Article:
A group of Planned Parenthood affiliates fired back at Texas today, suing the state in federal court in hopes of blocking a new rule set to kick their clinics out of Texas' Women's Health Program at the end of the month.
A months-long standoff between Texas and the feds ended in March when the federal Centers for Medicaid and Medicare Services announced they'd stop funding the Medicaid-waiver program, which currently draws $9 in federal money for every $1 the state chips in to give thousands of low-income and uninsured Texas women access to basic health care and family planning services like cancer screenings and birth control.
By the state's own count, the WHP helped Texas avoid some 17,000 Medicaid-paid unplanned pregnancies through family planning, not abortions, saving the state $20 million in 2009 alone.
The feds have insisted Texas' new rule banning “affiliates” of abortion providers, particularly Planned Parenthood, from the WHP violates longstanding federal law allowing Medicaid patients to choose the health care provider of their choice. Gov. Rick Perry has insisted on fighting the feds and has vowed to scrounge up enough state cash to keep the program running, about $30 million a year, without Planned Parenthood's participation. The state filed
its own suit against the feds last month.
Helene Krasnoff, a senior staff attorney with Planned Parenthood Federation of America, said Planned Parenthood's lawsuit against the state still stands even if Texas manages to pick up the tab for the whole program. "Even if it goes forward as only a state-funded program, the problem is still that rule," she said. "It doesn't matter who's funding the program.”
Texas' Planned Parenthood family planning branches, including the Family Planning Associates of San Antonio, filed for an injunction Wednesday to stop the enforcement of the new rule so their clinics can still participate in the program past the April 30 deadline, when the state says it will start withdrawing WHP funds. Those Planned Parenthood clinics, none of which provide abortions, serve nearly half of all Texas women currently enrolled in the WHP – the program covered about 180,000 uninsured Texas women in 2010, according to the state's numbers
The rule barring Planned Parenthood and “affiliates” of abortion providers surfaced when the Lege established the program in 2005, though the state didn't follow through on enforcing the rule over worries of its constitutionality. The lawsuit filed Wednesday points to a letter former Health and Human Services commissioner Albert Hawkins sent to state Sen. Robert Deuell in 2009 saying, “implementing the subsection ban on contracting with organizations that are affiliates with abortion providers would likely be held unconstitutional by the courts.”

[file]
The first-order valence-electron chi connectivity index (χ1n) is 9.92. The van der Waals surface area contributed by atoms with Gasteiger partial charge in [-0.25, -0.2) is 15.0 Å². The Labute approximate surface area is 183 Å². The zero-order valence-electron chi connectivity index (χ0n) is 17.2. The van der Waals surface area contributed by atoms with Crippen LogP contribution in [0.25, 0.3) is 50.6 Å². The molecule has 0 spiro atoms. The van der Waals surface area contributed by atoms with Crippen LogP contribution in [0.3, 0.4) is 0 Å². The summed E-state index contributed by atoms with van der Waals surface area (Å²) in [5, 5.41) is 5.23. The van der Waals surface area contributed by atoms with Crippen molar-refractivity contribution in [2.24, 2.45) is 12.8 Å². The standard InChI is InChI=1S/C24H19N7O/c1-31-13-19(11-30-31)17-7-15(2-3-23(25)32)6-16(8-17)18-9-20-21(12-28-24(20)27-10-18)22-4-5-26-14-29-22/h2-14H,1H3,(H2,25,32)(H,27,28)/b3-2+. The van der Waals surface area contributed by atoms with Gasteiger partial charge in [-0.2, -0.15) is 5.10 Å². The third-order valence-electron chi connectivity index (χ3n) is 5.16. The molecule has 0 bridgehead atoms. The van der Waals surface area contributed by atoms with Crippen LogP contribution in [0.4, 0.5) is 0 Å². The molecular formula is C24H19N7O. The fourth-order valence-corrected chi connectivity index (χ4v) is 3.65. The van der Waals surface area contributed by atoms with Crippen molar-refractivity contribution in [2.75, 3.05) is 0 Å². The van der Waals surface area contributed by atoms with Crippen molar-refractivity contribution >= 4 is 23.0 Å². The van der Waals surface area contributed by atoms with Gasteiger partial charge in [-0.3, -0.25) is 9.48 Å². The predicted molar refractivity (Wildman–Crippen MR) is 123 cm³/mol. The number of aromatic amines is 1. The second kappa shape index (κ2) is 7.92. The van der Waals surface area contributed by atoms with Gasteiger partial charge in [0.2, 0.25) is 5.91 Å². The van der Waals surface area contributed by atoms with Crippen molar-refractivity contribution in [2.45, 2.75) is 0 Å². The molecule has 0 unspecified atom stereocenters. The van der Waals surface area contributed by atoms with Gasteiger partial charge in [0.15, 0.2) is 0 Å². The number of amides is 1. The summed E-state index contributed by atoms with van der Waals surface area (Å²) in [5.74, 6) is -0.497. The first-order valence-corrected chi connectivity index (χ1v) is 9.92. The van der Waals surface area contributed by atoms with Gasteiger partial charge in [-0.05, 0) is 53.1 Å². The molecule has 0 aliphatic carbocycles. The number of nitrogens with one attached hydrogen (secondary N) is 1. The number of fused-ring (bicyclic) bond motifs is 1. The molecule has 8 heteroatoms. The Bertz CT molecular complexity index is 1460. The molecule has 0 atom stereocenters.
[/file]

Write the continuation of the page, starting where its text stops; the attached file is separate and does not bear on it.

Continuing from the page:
The Planned Parenthood branches are now arguing that very point in court. In their filing, they say the new rule violates clinics' rights by putting “unconstitutional conditions on their eligibility to continue to participate in WHP.” The lawsuit also claims the state's Health and Human Services Commission, charged with enforcing the new no-Planned-Parenthood rule, has “overstepped its authority in adopting a rule that conflicts with the purpose of the laws that created the program,” namely that the law was created to expand the availability of health care to poor Texas women, not restrict it. In a conference call with reporters today, Pete Schenkkan, an attorney representing the branches, said “the new rule violates the state statute because it defeats the purpose of the Women's Health Program.”
Patricio Gonzales, CEO of the Planned Parenthood Association of Hidalgo County, said four of his branch's eight clinics already shuttered last year when deep cuts to state family planning programs kicked in. “We don't provide abortions, but we do support every woman's right to make her own personal decision about health,” Gonzales said. More of his clinics could close if WHP funding runs out at the end of the month, he said. The largest provider of women's health care in his region, Gonzales said, the association's clinics provide care for about 6,500 low-income women across the Rio Grande Valley.
Jeffrey Hons, president and CEO of the Planned Parenthood Trust of South Texas, said the trust began developing its own sliding fee scale last year in order to absorb the blow and continue care for WHP clients should funding run out, anticipating the worst. "We've been warning people coming into our clinics the future of this program is uncertain."
While Hons said Wednesday he has confidence the affiliates will score an injunction, he voiced another fear. “This has been so heavily politicized," he said. "What I fear, my worst fear, is that Gov. Perry is going to say something along the lines of, 'Well, I swore there wouldn't be Planned Parenthood clinics in this program, so there just won't be a Women's Health Program at all.'”
In their filing Wednesday, the Planned Parenthood branches lay out the severity of the two-thirds cut in state family planning programs the Lege passed last year. While last year more than 70 agencies received state family planning funds, only 41 were still contracting with the state health department for those funds by February 2012. Among the Planned Parenthood family planning branches, 12 clinics have been forced to close because of cuts to state family planning programs.
"These cuts make the impact of losing WHP funding worse for Plaintiffs and all their patients, not just those in WHP," the lawsuit states.
You can read the full lawsuit here.
-- Michael Barajas, firstname.lastname@example.org